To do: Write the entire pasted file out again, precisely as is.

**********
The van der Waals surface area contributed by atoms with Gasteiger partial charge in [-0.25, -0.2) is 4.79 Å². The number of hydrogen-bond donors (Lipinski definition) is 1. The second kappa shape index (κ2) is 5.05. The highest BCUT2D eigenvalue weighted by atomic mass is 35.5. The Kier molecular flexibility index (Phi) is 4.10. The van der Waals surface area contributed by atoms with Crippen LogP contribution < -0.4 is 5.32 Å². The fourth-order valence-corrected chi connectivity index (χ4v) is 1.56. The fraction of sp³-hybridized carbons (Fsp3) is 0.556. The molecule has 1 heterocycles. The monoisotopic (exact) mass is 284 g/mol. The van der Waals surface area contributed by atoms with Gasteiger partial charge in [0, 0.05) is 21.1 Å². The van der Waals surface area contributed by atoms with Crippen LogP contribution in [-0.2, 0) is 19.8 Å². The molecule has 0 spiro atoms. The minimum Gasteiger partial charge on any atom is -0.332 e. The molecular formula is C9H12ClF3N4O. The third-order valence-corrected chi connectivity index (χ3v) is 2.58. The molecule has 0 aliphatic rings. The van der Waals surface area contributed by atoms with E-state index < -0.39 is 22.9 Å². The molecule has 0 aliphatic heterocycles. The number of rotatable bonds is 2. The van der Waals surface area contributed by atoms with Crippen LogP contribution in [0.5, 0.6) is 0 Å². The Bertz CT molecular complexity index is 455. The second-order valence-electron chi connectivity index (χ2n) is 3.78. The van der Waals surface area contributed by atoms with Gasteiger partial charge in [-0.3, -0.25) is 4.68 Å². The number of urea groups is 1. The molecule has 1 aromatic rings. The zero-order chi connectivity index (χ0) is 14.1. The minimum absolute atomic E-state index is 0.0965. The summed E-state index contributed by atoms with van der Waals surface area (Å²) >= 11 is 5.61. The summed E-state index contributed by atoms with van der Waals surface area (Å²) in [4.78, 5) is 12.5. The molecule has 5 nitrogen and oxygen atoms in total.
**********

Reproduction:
The van der Waals surface area contributed by atoms with Gasteiger partial charge in [-0.25, -0.2) is 4.79 Å². The number of hydrogen-bond donors (Lipinski definition) is 1. The second kappa shape index (κ2) is 5.05. The highest BCUT2D eigenvalue weighted by atomic mass is 35.5. The Kier molecular flexibility index (Phi) is 4.10. The van der Waals surface area contributed by atoms with Crippen LogP contribution < -0.4 is 5.32 Å². The fourth-order valence-corrected chi connectivity index (χ4v) is 1.56. The fraction of sp³-hybridized carbons (Fsp3) is 0.556. The molecule has 1 heterocycles. The monoisotopic (exact) mass is 284 g/mol. The van der Waals surface area contributed by atoms with Gasteiger partial charge in [0, 0.05) is 21.1 Å². The van der Waals surface area contributed by atoms with Crippen LogP contribution in [-0.2, 0) is 19.8 Å². The molecule has 0 spiro atoms. The minimum Gasteiger partial charge on any atom is -0.332 e. The molecular formula is C9H12ClF3N4O. The third-order valence-corrected chi connectivity index (χ3v) is 2.58. The molecule has 0 aliphatic rings. The van der Waals surface area contributed by atoms with E-state index < -0.39 is 22.9 Å². The molecule has 0 aliphatic heterocycles. The number of rotatable bonds is 2. The van der Waals surface area contributed by atoms with Crippen LogP contribution in [0.5, 0.6) is 0 Å². The Bertz CT molecular complexity index is 455. The second-order valence-electron chi connectivity index (χ2n) is 3.78. The van der Waals surface area contributed by atoms with Gasteiger partial charge in [-0.3, -0.25) is 4.68 Å². The number of urea groups is 1. The molecule has 1 aromatic rings. The zero-order chi connectivity index (χ0) is 14.1. The minimum absolute atomic E-state index is 0.0965. The summed E-state index contributed by atoms with van der Waals surface area (Å²) >= 11 is 5.61. The summed E-state index contributed by atoms with van der Waals surface area (Å²) in [4.78, 5) is 12.5. The molecule has 5 nitrogen and oxygen atoms in total.